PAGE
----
March 7, 2009
Last Monday I noticed something that I was doing that pretty accurately describes me as a person. I had just come back from the used book store, where I bought three books: The Red Badge of Courage, The German-Jewish Dialogue, and Death of a Salesman. I returned home at 8:30. I sat down and started reading the shortest book of the three, Death of a Salesman. I like reading shorter books; it makes me feel like I’ve accomplished something in a short amount of time. I was about an hour into reading it when I thought to myself, “Oh Crap! WWE’s Monday Night Raw is on!” I turned the TV on, put the sound on mute, and continued reading the literary masterpiece while glancing up every now and again to see hairless leviathans beat each other senseless.
Two of America’s greatest stage plays were in front of me.
They say that great philosophies should be applicable to all of mankind. “They” being the fictional group of intellectual people in my mind that came up with that previous phrase to further prove my point which I am about to present. As I read Arthur Miller’s words, I realized that a number of poignant parallels could be drawn between the plot and characters of Death of a Salesman and Professional Wrestling.
The only thing you’ve got in this world is what you can sell. – Charley
The term “sell” in the lexicon of Pro Wrestling takes on a different meaning. “Selling a move,” means that you’ve acted as though the move put on you by your opponent actually hurts. But you must know where to draw the line, or else the audience won’t buy it; you can’t writhe in agony when your opponent gives you a snapmare takedown the same way you would if Bret “The Hitman” Hart put you in his patented Sharpshooter. There is a delicacy to selling. The salesman has to know where the line is.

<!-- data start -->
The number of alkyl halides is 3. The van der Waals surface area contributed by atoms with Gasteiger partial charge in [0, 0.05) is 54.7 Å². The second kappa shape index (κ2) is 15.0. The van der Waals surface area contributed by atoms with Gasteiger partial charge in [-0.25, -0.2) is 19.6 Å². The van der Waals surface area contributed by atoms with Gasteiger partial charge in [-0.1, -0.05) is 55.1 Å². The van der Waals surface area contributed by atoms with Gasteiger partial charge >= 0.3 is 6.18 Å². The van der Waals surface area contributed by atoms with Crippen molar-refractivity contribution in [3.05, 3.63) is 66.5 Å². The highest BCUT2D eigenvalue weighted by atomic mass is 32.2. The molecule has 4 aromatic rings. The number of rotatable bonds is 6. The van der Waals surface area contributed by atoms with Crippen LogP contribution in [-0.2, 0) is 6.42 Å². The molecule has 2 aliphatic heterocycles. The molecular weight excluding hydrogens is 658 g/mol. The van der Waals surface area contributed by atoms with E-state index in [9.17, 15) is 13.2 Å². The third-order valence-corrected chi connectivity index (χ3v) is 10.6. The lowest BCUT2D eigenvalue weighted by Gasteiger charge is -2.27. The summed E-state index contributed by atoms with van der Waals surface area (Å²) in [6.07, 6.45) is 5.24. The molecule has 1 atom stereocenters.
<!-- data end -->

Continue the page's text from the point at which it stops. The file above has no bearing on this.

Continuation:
You can’t eat the orange and throw the peel away — a man is not a piece of fruit. – Willy
You have to keep in mind that Willie Loman’s downfall was expecting others to be kind. He thought that personality beget friends and friends beget money. In fact, it is just the reverse, according to Arthur Miller. Much is the same in the Professional Wrestling world. A wrestler is only as good as his last performance. There have been many people who have reached the pinnacle of the industry, WWE World Champion, only to fall from grace because of the fickle nature of the crowd. Just ask the Ultimate Warrior. He was at the top of the food chain for many years. But his irrational behavior and decreased performance “ulltimately” led to his spiral in to irrelevance. Once he was used up, he was obsolete.
“Nothing’s planted; I don’t have a thing in the ground.” – Willy
The life of a traveling salesman is a lot like the life of a professional wrestler. But the highs of closing a sale or winning a match are accompanied by other factors. I’ve heard of the trials and the tribulations that the traveling lifestyle impose on superstars. Much like Willie Loman, they are on the road for the majority of their lives, in strange cities where the only places with an air of familiarity are the chain restaurants. All the hotel lobbies blend together into one indistinguishable vapor of a memory. Home is almost a formality. They have no time to tend their gardens.
That’s right. I just linked Death of a Salesman with WWE wrestling.
Didn’t think that was possible?